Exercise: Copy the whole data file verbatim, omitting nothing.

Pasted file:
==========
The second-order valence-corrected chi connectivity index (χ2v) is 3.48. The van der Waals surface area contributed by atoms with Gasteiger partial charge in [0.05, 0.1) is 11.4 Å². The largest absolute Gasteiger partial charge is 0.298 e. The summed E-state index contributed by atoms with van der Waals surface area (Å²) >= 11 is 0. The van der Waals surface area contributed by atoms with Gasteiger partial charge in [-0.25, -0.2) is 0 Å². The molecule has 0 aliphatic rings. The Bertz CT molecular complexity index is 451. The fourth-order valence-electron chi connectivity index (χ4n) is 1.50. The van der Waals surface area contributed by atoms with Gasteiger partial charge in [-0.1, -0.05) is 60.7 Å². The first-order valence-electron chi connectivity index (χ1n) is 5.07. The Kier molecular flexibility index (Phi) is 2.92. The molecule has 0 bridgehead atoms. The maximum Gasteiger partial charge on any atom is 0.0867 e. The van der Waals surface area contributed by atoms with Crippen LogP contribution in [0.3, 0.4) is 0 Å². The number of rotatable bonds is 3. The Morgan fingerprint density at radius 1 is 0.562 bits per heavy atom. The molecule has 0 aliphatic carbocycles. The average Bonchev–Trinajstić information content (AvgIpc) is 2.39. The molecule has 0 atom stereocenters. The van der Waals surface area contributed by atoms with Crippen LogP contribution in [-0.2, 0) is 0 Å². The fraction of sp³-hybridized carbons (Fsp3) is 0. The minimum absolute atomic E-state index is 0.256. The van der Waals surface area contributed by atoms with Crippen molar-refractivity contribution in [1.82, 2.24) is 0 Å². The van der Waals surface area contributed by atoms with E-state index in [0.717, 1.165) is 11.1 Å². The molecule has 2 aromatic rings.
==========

The second-order valence-corrected chi connectivity index (χ2v) is 3.48. The van der Waals surface area contributed by atoms with Gasteiger partial charge in [0.05, 0.1) is 11.4 Å². The largest absolute Gasteiger partial charge is 0.298 e. The summed E-state index contributed by atoms with van der Waals surface area (Å²) >= 11 is 0. The van der Waals surface area contributed by atoms with Gasteiger partial charge in [-0.25, -0.2) is 0 Å². The molecule has 0 aliphatic rings. The Bertz CT molecular complexity index is 451. The fourth-order valence-electron chi connectivity index (χ4n) is 1.50. The van der Waals surface area contributed by atoms with Gasteiger partial charge in [-0.1, -0.05) is 60.7 Å². The first-order valence-electron chi connectivity index (χ1n) is 5.07. The Kier molecular flexibility index (Phi) is 2.92. The molecule has 0 bridgehead atoms. The maximum Gasteiger partial charge on any atom is 0.0867 e. The van der Waals surface area contributed by atoms with Crippen LogP contribution in [0.3, 0.4) is 0 Å². The number of rotatable bonds is 3. The Morgan fingerprint density at radius 1 is 0.562 bits per heavy atom. The molecule has 0 aliphatic carbocycles. The average Bonchev–Trinajstić information content (AvgIpc) is 2.39. The molecule has 0 atom stereocenters. The van der Waals surface area contributed by atoms with Crippen LogP contribution in [-0.2, 0) is 0 Å². The fraction of sp³-hybridized carbons (Fsp3) is 0. The minimum absolute atomic E-state index is 0.256. The van der Waals surface area contributed by atoms with Crippen molar-refractivity contribution in [1.82, 2.24) is 0 Å². The van der Waals surface area contributed by atoms with E-state index in [0.717, 1.165) is 11.1 Å². The molecule has 2 aromatic rings.